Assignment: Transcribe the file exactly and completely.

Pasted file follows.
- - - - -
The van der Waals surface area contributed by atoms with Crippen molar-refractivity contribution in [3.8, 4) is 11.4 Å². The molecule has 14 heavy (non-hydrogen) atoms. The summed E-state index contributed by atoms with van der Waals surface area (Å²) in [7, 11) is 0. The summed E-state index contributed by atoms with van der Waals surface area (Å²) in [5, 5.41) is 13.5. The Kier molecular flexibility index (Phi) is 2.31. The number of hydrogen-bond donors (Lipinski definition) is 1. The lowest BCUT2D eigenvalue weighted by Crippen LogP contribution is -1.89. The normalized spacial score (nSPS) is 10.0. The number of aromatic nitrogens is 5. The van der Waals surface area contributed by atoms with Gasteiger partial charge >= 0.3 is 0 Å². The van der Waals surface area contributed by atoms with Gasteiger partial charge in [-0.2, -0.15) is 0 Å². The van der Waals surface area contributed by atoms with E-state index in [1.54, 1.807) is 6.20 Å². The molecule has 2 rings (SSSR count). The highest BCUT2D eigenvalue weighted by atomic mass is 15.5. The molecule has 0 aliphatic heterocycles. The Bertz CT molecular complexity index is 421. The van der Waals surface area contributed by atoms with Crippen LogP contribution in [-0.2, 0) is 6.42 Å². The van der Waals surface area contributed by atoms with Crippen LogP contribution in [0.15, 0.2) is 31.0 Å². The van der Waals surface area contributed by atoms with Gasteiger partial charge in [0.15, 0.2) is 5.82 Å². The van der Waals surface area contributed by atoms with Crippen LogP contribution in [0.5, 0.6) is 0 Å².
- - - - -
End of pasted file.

The van der Waals surface area contributed by atoms with Crippen molar-refractivity contribution in [3.8, 4) is 11.4 Å². The molecule has 14 heavy (non-hydrogen) atoms. The summed E-state index contributed by atoms with van der Waals surface area (Å²) in [7, 11) is 0. The summed E-state index contributed by atoms with van der Waals surface area (Å²) in [5, 5.41) is 13.5. The Kier molecular flexibility index (Phi) is 2.31. The number of hydrogen-bond donors (Lipinski definition) is 1. The lowest BCUT2D eigenvalue weighted by Crippen LogP contribution is -1.89. The normalized spacial score (nSPS) is 10.0. The number of aromatic nitrogens is 5. The van der Waals surface area contributed by atoms with Gasteiger partial charge >= 0.3 is 0 Å². The van der Waals surface area contributed by atoms with Gasteiger partial charge in [-0.2, -0.15) is 0 Å². The van der Waals surface area contributed by atoms with E-state index in [1.54, 1.807) is 6.20 Å². The molecule has 2 rings (SSSR count). The highest BCUT2D eigenvalue weighted by atomic mass is 15.5. The molecule has 0 aliphatic heterocycles. The Bertz CT molecular complexity index is 421. The van der Waals surface area contributed by atoms with Crippen LogP contribution in [-0.2, 0) is 6.42 Å². The van der Waals surface area contributed by atoms with Crippen LogP contribution in [0.15, 0.2) is 31.0 Å². The van der Waals surface area contributed by atoms with Gasteiger partial charge in [0.15, 0.2) is 5.82 Å². The van der Waals surface area contributed by atoms with Crippen LogP contribution in [0.5, 0.6) is 0 Å².